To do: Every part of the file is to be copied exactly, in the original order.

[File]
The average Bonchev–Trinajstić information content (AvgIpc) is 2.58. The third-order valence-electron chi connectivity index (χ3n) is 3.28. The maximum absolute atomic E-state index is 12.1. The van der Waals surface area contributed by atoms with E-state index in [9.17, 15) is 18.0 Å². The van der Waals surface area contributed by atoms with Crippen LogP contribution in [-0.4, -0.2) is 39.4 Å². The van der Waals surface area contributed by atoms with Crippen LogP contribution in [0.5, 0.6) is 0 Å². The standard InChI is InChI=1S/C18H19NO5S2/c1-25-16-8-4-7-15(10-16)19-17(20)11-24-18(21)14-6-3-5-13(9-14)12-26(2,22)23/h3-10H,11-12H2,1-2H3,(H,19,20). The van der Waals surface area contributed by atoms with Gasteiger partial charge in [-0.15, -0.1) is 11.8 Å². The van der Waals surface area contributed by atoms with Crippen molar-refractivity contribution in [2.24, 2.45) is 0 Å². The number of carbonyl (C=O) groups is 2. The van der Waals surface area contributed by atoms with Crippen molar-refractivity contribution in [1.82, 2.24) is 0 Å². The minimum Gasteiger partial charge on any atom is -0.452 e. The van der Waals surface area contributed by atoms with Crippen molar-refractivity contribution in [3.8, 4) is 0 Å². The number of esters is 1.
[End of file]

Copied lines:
The average Bonchev–Trinajstić information content (AvgIpc) is 2.58. The third-order valence-electron chi connectivity index (χ3n) is 3.28. The maximum absolute atomic E-state index is 12.1. The van der Waals surface area contributed by atoms with E-state index in [9.17, 15) is 18.0 Å². The van der Waals surface area contributed by atoms with Crippen LogP contribution in [-0.4, -0.2) is 39.4 Å². The van der Waals surface area contributed by atoms with Crippen LogP contribution in [0.5, 0.6) is 0 Å². The standard InChI is InChI=1S/C18H19NO5S2/c1-25-16-8-4-7-15(10-16)19-17(20)11-24-18(21)14-6-3-5-13(9-14)12-26(2,22)23/h3-10H,11-12H2,1-2H3,(H,19,20). The van der Waals surface area contributed by atoms with Gasteiger partial charge in [-0.15, -0.1) is 11.8 Å². The van der Waals surface area contributed by atoms with Crippen molar-refractivity contribution in [2.24, 2.45) is 0 Å². The number of carbonyl (C=O) groups is 2. The van der Waals surface area contributed by atoms with Crippen molar-refractivity contribution in [1.82, 2.24) is 0 Å². The minimum Gasteiger partial charge on any atom is -0.452 e. The van der Waals surface area contributed by atoms with Crippen molar-refractivity contribution in [3.8, 4) is 0 Å². The number of esters is 1.